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Response to Review no. 1044

It would take churlishness of a very high order not to be gratified by the very positive tone of Professor Frost’s review. My own experience of reviews is that one can rarely write as much as one would like (I have, of course had the opposite feeling as well) and inevitably some of the nuances of what is reviewed fall by the wayside. It is certainly true that I tried to present a picture of a political culture which had a high opinion of itself (an opinion shared by very few others – the Hungarian nobility, or at least some of them, were an exception). I also tried to make the point that the nobility were very conscious of the human failings involved – men and their measures did not live up to the high standards of probity and virtue which the constitution of their Commonwealth demanded (and which, in the prevailing mythology, ‘forbears’ had consistently attained). The extent of noble privilege in Poland-Lithonia was such that any effort at reform would inevitably involve a greater or lesser degree of its curtailment. If nothing else, the liberum veto had to be abolished – and what greater privilege can there be for a politician (all Polish nobles were, almost by definition, politicians) than bringing the processes of state to a halt? Moreover, these privileges had been brought and sanctified by ancestral blood, tears and toil. They could not be lightly surrendered, and so, the polity could not be readily changed. All too often, citizen-nobles could only bewail the inadequacies of the men of own time. Many years ago, when reading Adam Kersten’s biography of Hieronim Radziejowski (1), one of the less savoury dramatis personae of Poland’s 17th century, I was led to wonder at the effect on szlachta mentality of outpourings of the rhetoric of virtue, even as movers and shakers and their families freely indulged in the most perfidious political machinations (not to mention an almost reflex disdain for social inferiors). Regrettably, this was not a theme I could pursue in my book – a legitimate, potentially fascinating line of enquiry, but the evidence we have would be unable to bear it.

I plead guilty to Professor Frost’s charge (if that is not too strong a word) that I could have trawled a wider range of sources – what historian could not? I do not believe it would have materially altered the tone or content of the book. Those records of Sejm proceedings which I did consult were not markedly different in tone from the topoi of the tracts and epistolary writings. As it was, I was able to put far too little of those materials that were at my disposal into the book.

Where Professor Frost and I would seem to differ materially is in our respective assessments of wider noble society. In the end, noble society, or the greater part of it, proved ready to be led by its reformers, but those reformers had to be very careful in that leading. Privilege could be redefined and re-packaged, but it could hardly be eliminated on a significant scale. Poorer nobles could be deprived of quondam rights – because they were poorer. Not enough work has been done on the Russian catspaw Confederacy of Targowica of 1792–3 to enable us to say convincingly how the petty gentry reacted to promises (never fulfilled) to turn back the political clock. I agree that the instructions of the sejmiki, which I used extensively, can show only part of the picture, but I do not believe their evidence can be downplayed. The sejmiki set parameters – if nothing else, of how much the movers and shakers thought their electorates could be made to swallow. Such evidence of behind the scenes manoeuvrings as survives is regrettably sparse, but it points to the role of personal differences and rivalries, not to the concealment of hidden ideological agendas.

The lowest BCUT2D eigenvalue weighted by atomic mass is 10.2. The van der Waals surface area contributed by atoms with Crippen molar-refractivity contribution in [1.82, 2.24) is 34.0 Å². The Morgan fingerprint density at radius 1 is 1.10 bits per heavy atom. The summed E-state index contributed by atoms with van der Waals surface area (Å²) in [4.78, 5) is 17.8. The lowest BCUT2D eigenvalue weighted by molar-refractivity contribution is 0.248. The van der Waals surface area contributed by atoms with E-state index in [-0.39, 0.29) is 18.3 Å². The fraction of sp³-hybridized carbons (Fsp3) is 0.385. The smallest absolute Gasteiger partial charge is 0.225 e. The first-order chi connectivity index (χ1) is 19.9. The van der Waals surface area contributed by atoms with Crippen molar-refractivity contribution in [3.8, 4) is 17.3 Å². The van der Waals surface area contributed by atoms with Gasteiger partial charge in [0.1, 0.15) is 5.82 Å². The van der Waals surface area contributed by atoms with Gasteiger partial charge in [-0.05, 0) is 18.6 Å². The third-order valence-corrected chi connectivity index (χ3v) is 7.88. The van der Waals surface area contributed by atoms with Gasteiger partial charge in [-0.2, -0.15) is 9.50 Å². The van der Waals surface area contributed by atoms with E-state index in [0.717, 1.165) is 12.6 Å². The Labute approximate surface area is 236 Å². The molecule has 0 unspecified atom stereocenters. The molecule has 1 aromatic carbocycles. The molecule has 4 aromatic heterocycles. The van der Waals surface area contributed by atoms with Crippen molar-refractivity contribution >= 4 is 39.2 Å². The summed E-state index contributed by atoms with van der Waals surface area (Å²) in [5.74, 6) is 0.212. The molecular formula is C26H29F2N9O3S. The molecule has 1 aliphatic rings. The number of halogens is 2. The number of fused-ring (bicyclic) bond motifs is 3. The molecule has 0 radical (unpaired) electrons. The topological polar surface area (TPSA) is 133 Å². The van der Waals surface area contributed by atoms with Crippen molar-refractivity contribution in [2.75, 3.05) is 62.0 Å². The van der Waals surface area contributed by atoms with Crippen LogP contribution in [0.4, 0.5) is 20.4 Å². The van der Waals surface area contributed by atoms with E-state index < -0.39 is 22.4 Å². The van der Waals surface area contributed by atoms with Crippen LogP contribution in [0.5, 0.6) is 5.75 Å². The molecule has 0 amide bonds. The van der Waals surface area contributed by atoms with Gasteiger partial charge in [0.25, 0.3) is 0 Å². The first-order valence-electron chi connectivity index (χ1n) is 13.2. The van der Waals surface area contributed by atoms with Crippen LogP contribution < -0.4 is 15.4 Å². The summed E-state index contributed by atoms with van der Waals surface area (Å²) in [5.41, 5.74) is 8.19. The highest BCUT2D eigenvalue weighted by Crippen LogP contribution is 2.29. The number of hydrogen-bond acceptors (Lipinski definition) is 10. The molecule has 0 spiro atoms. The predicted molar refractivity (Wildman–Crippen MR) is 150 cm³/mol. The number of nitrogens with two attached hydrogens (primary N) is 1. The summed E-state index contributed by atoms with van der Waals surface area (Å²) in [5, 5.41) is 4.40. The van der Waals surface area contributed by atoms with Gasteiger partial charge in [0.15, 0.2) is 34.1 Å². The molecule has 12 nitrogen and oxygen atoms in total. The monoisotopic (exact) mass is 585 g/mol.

Professor Frost suggests that I underestimate the readiness of Polish nobles to embrace reforms, particularly during the Four Years Sejm. All I can say is that those who wanted genuinely radical reform (I am thinking in particular of Ignacy Potocki) found themselves disappointed by the szlachta nation. The king, who initially had such high hopes of bringing about a re-birth of the Commonwealth, had long learned to settle for less. There was a possibility that he and his allies might have engineered significant political reforms at the outset of his reign, 1764–6, and perhaps even have secured the overthrow of the veto (and possibly introduced straightforward majority voting) but any such hopes were inevitably blighted by Russian intervention. The whole concept of reform was muddied, if not discredited, by the Confederacy of Bar of 1768–72, a very Polish mixture of reaction and patriotic exaltation (as well as sheer sordid cynicism). Professor Frost has a very positive view of human nature, but, perhaps to my own discredit, it is not one that I fully share. The constitution of 3 May 1791 represented, at best the turning of a political corner. Where the high hopes of the reformers might have led we cannot say – once more, Russia was there to reassert itself.

As to the final stricture, on Michał Pac, I plead guilty – it was a careless mistake on my part. The man I had in mind was one of Pac’s successors as grand hetman of Lithuania, Ludwik Pociej. In moral terms (see my observations on virtue, above, and, indeed, Professor Frost’s own assessment of Pac) they were much of a muchness. Should a second edition be required, the correction will be easy enough to make.


  1. A. Kersten, Hieronim Radziejowski: studium władzy i opozycji (Warsaw, 1988).Back to (1)